MINNEAPOLIS (AP) — The Dalai Lama paid tribute to his mother on Mother’s Day as he spoke at the University of Minnesota, crediting her kindness for giving him a sense of security.
Speaking to a crowd of around 8,000, the Tibetan Buddhist said all people have the potential for happiness because they all come from mothers. He recalled how he would ride on his mother’s shoulders when he was a young boy and pull on her hair to try to direct her, not always successfully.
“If mother not follow me, then I cry,” he said to much laughter from the Sunday afternoon audience, his second of the day at the nearly sold-out Mariucci Arena.
The theme of his visit to the university was “One Heart, One Mind, One Universe.” Tsewang Ngodup, president of the Tibetan American Foundation of Minnesota, told the crowd it was “good karma and an auspicious sign” that the Dalai Lama’s visit came 10 years to the day after he last spoke on campus.
The topic of his afternoon talk was billed as “Peace Through Inner Peace,” and he stressed the themes of kindness, compassion, nonviolence and respect for people of all beliefs.
As part of his appearance, university President Robert Bruininks and Board of Regents Chairman Clyde Allen presented the Dalai Lama with an honorary doctorate of humane letters degree, the university’s highest honor. Allen said the 1989 Nobel Peace Prize winner’s life had shown that “even the path of a simple Buddhist monk can lead to a path of global understanding and deep purpose.”
They also presented him with a maroon sun visor emblazoned with a gold “M” for Minnesota, which he accepted with a hearty laugh. It went well with his traditional maroon and gold robe, which coincidentally are the university’s official school colors.
The Dalai Lama’s visit was sponsored by the university’s Center for Spirituality and Healing and the Tibetan American Foundation of Minnesota, and healing was the theme of his first event Sunday, dubbed “Medicine Buddha Empowerment.” He sat cross-legged on a large throne as he spoke for more than two hours on the tenets of Buddhism, as about two dozen monks sat on oriental rugs nearby on the elaborately decorated stage, wearing traditional maroon and gold robes like his.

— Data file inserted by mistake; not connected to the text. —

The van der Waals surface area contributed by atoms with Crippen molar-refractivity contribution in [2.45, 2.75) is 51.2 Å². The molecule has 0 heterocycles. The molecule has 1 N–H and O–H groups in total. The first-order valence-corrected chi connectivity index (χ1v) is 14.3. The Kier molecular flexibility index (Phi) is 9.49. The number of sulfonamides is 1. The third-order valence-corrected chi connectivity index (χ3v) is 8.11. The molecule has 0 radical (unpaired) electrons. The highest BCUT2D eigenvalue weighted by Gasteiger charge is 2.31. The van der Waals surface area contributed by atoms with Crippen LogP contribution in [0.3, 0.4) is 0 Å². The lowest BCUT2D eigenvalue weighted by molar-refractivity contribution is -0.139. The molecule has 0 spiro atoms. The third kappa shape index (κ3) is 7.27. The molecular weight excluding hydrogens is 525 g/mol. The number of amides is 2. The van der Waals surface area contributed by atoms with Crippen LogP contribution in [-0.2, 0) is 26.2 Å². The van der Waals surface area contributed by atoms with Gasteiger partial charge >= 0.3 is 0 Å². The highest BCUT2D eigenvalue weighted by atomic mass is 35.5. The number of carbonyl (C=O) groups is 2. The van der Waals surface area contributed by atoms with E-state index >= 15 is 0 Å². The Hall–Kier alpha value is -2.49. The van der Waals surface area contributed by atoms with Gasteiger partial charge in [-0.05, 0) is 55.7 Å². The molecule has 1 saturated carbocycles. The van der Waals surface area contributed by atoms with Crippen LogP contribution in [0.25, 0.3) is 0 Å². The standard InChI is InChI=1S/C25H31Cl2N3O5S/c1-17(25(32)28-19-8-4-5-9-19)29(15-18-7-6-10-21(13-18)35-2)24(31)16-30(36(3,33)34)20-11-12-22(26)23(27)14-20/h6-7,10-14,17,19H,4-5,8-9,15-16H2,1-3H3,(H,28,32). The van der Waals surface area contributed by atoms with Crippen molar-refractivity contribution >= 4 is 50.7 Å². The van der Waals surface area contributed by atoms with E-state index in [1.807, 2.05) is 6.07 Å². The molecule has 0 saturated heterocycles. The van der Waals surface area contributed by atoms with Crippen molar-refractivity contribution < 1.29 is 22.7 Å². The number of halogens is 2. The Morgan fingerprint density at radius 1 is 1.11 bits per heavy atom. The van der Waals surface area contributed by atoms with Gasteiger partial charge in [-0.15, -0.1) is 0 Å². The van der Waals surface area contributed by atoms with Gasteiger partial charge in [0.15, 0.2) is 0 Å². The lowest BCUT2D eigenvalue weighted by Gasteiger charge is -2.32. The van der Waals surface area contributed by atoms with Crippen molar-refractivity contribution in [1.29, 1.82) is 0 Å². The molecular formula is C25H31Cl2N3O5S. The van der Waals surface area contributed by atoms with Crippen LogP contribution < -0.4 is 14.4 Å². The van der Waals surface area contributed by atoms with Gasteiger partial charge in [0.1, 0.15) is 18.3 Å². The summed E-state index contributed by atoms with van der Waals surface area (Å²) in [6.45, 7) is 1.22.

He told the morning crowd of around 6,000 people that much human suffering arises from self-centeredness. But he said one can overcome suffering and achieve happiness by cultivating wisdom and altruism.
The monks accompanied the Dalai Lama in several chants as he rang a bell. He also led the mostly American crowd in chanting “Mantra of the Medicine Buddha” in Tibetan. The mantra was written out phonetically on cards distributed to the audience, which explained: “Recitation of the mantra is said to bring release from suffering and protection from untimely death. Free from all suffering and sickness, our physical body stays healthy and our mind is peaceful so that we can attain the great enlightenment and until then, also serve all sentient beings.”
The Dalai Lama urged his audience to recite it daily as much as possible, especially if they’re suffering from illness or undergoing medical treatment.
His tour started last week with appearances at colleges in the Los Angeles area. From Minnesota he was due to travel to Southern Methodist University in Dallas and then to the University of Arkansas.
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